Tuesday, November 14, 2017

Travel Tuesday - Hachimantai

The idea of semi regular travel posts is one that I've had for a long time.  I made my first Travel Tuesday post back in September (about a trip we had taken in February...).  I hadn't intended it to take so long before I did another one - we have done a LOT of travel this year!  The whole situation with Max had knocked me right off the blogging train, but I'm hopping back on to bring you another travel post.  Enjoy!


On October 9th, 2017, we hopped on Jeff's motorcycle and took a trip south to Hachimantai.  I had never been there, but Jeff had taken a trip down last year (as it turns out, on the same exact day).  We had hoped to see the autumn colors and boy did we!

I was stunned by the range of colors that we saw and how bright they were.

A thing that caught my eye was that every so often I saw a vine with bright red leaves, climbing a pine tree.  The contrasting colors were interesting.

There are several onsens (hot baths) in the Hachimantai area.  We stopped at a couple of them to look around.  This was the first one we explored.  What had looked like smoke in the distance turned out to be steam coming from the ground!  The whole area is volcanic.

Many bubbling pools could be found in the area.

The steam was everywhere.

Marshmallow was along for the outing and I had to get some pictures of him.  Jeff, in turn, had to get pictures of me taking pictures.

Marshmallow, prancing at a volcanic hot spring.

We explored a couple of trails and I took a ridiculous amount of pictures of the stunning fall foliage.

No, really, a LOT of pictures.

 At the next onsen, the main one, Tamagawa, we found food on a stick.  Jeff was happy.

I also found the biggest, juiciest, sweetest Asian pear I've ever seen, so I was happy too, and made quite a mess of myself.  No pictures of all that.

After grub, it was time to explore the Tamagawa Onsen.

As we got closer, Jeff got excited.  There were vents belching out steam all over the place.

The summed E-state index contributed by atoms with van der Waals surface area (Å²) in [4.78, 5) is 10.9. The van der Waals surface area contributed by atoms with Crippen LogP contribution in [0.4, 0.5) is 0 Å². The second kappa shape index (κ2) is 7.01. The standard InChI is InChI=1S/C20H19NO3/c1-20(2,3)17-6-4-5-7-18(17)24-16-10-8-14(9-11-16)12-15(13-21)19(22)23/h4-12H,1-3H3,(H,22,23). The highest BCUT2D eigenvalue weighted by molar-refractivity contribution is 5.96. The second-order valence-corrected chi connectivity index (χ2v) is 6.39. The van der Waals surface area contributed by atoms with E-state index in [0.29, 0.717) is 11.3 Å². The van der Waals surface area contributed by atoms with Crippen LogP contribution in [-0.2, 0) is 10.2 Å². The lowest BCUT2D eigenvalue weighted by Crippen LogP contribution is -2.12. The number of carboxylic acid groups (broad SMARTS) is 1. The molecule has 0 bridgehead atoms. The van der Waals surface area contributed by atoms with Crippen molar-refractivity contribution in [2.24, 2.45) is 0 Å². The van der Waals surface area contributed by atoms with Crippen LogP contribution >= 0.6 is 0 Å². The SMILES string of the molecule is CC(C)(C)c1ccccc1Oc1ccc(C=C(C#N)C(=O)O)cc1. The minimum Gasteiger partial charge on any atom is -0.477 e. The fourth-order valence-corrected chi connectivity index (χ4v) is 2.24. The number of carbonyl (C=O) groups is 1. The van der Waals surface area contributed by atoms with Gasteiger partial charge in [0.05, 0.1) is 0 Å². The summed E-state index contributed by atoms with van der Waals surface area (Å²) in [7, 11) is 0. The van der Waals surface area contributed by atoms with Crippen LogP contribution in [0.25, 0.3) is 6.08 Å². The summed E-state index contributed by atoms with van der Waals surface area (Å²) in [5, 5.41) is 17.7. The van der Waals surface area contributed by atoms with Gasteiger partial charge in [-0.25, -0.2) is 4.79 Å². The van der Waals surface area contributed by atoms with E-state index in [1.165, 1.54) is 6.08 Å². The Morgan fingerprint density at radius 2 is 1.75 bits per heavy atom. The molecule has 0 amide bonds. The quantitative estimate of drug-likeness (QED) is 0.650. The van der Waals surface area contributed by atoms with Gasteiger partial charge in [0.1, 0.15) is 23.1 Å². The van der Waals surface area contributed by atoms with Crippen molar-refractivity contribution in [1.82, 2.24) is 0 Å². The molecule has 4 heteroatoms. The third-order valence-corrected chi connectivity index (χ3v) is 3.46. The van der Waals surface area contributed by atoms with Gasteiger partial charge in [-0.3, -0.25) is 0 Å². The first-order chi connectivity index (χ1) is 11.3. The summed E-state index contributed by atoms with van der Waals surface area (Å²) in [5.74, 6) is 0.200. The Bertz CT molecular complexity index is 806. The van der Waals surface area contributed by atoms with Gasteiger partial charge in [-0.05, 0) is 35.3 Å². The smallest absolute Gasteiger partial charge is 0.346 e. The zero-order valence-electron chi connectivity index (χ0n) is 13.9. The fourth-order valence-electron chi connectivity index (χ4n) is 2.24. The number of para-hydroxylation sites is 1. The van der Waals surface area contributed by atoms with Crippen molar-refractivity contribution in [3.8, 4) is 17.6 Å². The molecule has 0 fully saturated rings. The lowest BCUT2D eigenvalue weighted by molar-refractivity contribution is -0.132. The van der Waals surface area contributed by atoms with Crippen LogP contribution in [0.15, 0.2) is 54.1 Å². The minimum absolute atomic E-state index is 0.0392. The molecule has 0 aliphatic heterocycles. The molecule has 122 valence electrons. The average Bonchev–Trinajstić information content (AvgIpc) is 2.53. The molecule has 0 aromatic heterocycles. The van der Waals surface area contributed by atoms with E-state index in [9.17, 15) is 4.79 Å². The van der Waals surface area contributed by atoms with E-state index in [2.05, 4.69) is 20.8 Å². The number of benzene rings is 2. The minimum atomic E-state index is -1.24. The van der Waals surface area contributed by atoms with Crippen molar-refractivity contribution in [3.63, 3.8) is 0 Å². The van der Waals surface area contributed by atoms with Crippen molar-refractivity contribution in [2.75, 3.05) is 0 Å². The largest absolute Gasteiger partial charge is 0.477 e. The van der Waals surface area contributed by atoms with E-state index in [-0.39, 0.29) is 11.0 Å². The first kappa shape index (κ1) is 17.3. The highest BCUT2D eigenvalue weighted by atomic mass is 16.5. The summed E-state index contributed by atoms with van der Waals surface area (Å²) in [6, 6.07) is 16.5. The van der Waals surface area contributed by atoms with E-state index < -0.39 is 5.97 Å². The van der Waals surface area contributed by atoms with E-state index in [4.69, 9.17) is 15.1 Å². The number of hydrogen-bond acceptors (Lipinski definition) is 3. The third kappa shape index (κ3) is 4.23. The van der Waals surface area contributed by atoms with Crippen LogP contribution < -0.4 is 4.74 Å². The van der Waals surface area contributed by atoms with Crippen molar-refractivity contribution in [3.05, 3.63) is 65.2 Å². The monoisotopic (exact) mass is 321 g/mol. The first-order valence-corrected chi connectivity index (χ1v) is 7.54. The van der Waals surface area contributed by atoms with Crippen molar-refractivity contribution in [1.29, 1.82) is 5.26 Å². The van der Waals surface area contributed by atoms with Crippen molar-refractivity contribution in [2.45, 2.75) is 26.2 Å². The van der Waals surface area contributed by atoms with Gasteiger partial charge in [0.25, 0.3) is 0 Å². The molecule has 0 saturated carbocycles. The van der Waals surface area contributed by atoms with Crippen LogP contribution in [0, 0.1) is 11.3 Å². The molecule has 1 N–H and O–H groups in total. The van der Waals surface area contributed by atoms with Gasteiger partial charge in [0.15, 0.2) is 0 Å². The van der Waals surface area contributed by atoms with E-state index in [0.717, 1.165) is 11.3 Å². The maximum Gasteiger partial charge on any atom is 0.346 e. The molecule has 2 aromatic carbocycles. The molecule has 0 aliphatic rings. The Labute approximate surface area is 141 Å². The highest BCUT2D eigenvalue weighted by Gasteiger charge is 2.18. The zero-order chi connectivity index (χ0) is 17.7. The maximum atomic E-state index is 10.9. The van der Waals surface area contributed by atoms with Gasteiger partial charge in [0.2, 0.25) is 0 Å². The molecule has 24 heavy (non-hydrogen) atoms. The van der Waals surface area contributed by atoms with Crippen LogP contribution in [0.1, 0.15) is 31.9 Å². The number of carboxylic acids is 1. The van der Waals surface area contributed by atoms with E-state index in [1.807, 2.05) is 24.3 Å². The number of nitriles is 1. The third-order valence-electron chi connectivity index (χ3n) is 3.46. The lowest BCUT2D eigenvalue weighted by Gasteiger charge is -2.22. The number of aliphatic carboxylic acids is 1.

Potential danger!  Jeff was like a kid at Christmas.


One of the vents (I think the one in the middle)  had steam just screaming out of it.  You could hear the noise of the steam shooting out under pressure.

At a viewing area, across from the vents.  I was struck by the contrast of brilliant fall colors with the volcanic dead zone.

Marshmallow had to stretch his legs again.

And take in the scenery.

The other side of the dead zone, more autumn color on the hillside behind.

Every time we are out adventuring, we come across warning signs for bears.  We have yet to see one, and from what we hear, that's a good thing.  We've been warned that Asiatic black bears are not the black bears we might be used to from the U.S.  Apparently they have attitude and every year at least a few people in the mountains nearby are killed by them.

I would really like to see one...  from a safe distance.

Another view of the dead zone, surrounded by lush greenery.

After admiring from a distance, we went down on the path right in front of the vents to get a closer look.

I decided to test out the zoom on our new (bought in a rush on the way to Sapporo) camera.

It was able to zoom right in on the interesting sulfur formations around the vents.

The path is quite close to some of the vents.

Bright yellow.

A hole into the Earth.

Jeff studies the vents.  He was carrying my coat at this point, it was warm here!

I absolutely loved this view.

Toward the end of the path, we came across this: a big pool of water, aggressively bubbling!  We weren't sure if it was actually boiling or if it was a big steam vent under the water.  Or maybe that's pretty much the same thing.  It was impressive, and a little freaky, to see that much water churning away.

I wanted to get a picture of Marshmallow with the big bubbling pool.  Jeff suggested standing him on the post to the left of the picture below.  However, neither Marshmallow I were comfortable with that.  Instead, I kept a firm grip on his tail while I documented the occasion.

Marshmallow surveys the roiling water.  Nope, don't want to go swimming in that!

A few more steps up the path, and right before we got back on the bike to come home, we met a lovely older Japanese couple.  Between their broken English, my broken Japanese, gestures, and laughing, we managed to have a conversation.  They shared their lunch with us - baked sweet potatoes, edamame, and the sweetest sweet corn we think we've ever had.  A friend of theirs stopped by to visit also and asked if she could take our picture.  I asked her to take one with our camera too.